Acute epididymitis is an inflammation of the epididymis. This is a structure shaped like a tube that surrounds and attaches to each testicle. The epididymis helps transport and store sperm cells.
Chronic epididymitis causes pain and inflammation in the epididymis. There is often no swelling of the scrotum. Symptoms can last for six weeks or more. This type is less common, though.
This condition is most often caused by a bacterial infection. For example:
- Urinary tract infection
Sexually transmitted diseases (STDs), such as
Infection of the urethra (
Infection of the prostate (
Other causes include:
Only men can develop this condition. Risk factors include:
- Age: 15-30 or over 60
- Infection of the genitourinary tract (bladder, kidney, prostate, or testicle)
- Narrowing of the urethra
- Use of a urethral catheter
- Infrequent emptying of the bladder
- Recent surgery or instrumentation of the genitourinary tract (especially prostate removal
Symptoms usually develop within a day. These include:
- Pain in the testes
- Sudden redness or swelling of the scrotum
- Hardness, a lump, and/or soreness in the affected testicle
- Tenderness in the nonaffected testicle
- Groin pain
- Inflammation of the urethra
- Pain during intercourse or ejaculation
- Pain and/or burning during urination
- Increased pain while having a bowel movement
- Lower abdominal discomfort
- Discharge from the penis
- Blood in the semen
Your doctor will ask about your symptoms and medical history and perform a physical exam. Tests may include:
- Urinalysis—to check for a high white blood cell (WBC) count and the presence of bacteria
- Urine culture —to identify the type of bacteria present
- Culture of discharge from penis
- Blood test—to measure the white blood cell count (WBC)
- Ultrasound—a test that uses sound waves to examine the scrotum
Treatment is essential to prevent the infection from worsening. Treatment may include:
- Bed rest—Stay in bed. This is to keep the testicles from moving and to promote healing. You may need bed rest until the swelling subsides.
- Antibiotics—You will be given antibiotics to treat a bacterial infection. Take all of your antibiotics, even if you begin to feel better. If you have an STD , your partners will also need treatment.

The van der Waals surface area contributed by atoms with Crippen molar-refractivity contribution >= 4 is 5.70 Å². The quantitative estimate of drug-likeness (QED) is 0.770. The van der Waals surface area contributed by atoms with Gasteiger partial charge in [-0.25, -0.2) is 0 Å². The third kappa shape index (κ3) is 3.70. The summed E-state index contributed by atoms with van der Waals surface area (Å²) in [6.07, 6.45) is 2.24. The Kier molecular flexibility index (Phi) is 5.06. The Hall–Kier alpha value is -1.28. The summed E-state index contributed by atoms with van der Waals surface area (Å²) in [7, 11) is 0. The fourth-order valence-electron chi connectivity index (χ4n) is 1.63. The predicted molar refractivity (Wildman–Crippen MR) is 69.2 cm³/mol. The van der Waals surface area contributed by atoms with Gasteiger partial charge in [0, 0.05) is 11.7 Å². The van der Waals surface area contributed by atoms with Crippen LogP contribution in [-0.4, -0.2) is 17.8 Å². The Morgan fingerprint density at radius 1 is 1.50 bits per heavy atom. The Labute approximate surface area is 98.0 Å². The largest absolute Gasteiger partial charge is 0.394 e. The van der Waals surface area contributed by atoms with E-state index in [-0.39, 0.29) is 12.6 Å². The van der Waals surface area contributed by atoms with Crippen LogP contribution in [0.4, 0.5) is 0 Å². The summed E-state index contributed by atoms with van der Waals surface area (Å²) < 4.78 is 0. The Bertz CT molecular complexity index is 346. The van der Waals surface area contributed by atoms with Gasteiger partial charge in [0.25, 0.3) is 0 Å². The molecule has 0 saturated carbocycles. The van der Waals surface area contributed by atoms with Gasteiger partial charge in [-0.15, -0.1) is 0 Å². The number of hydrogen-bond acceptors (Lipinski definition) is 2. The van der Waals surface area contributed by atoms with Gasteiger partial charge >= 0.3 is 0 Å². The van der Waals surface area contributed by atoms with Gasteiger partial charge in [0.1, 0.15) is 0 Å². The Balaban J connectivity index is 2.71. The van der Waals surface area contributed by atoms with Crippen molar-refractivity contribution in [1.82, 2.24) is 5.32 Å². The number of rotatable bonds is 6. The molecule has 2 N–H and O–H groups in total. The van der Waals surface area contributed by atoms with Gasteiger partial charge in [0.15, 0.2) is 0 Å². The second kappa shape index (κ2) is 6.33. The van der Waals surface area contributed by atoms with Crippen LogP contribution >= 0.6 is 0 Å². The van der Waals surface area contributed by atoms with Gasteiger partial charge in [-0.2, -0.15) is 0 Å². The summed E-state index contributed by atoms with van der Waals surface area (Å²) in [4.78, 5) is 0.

Oral anti-inflammatory medication—This includes drugs, like
ibuprofen, to help reduce swelling.
- Scrotal elevation and support—You may need to wear an athletic supporter for several weeks.
- Hot baths—Taking baths can ease the pain and help relieve swelling.
- Surgery—Surgery may be needed in severe cases that keep coming back.
Do not have sex until you and your partner have completed treatment.
If you are diagnosed with epididymitis, follow your doctor's instructions .
The following steps can help decrease your risk:
- Practice safe sex. Protect yourself from STDs by using condoms
National Institute of Diabetes and Digestive and Kidney Diseases
National Kidney Foundation
Canadian Health Network
The Kidney Foundation of Canada
Centers for Disease Control and Prevention. Sexually transmitted diseases treatment guide: 2006. MMWR. 2006;55. Centers for Disease Control and Prevention website. Available at: http://www.cdc.gov/std/treatment/2006/rr5511.pdf . Accessed February 5, 2008.
Konety BR. Epididymitis. eMedicine website. Available at: http://www.emedicine.com . Accessed February 2, 2006.
The Merck Manual Diagnosis & Therapy . 17th ed. Rahway, NJ: Merck & Co; 1999.
Last reviewed November 2008 by
Please be aware that this information is provided to supplement the care provided by your physician. It is neither intended nor implied to be a substitute for professional medical advice. CALL YOUR HEALTHCARE PROVIDER IMMEDIATELY IF YOU THINK YOU MAY HAVE A MEDICAL EMERGENCY. Always seek the advice of your physician or other qualified health provider prior to starting any new treatment or with any questions you may have regarding a medical condition.
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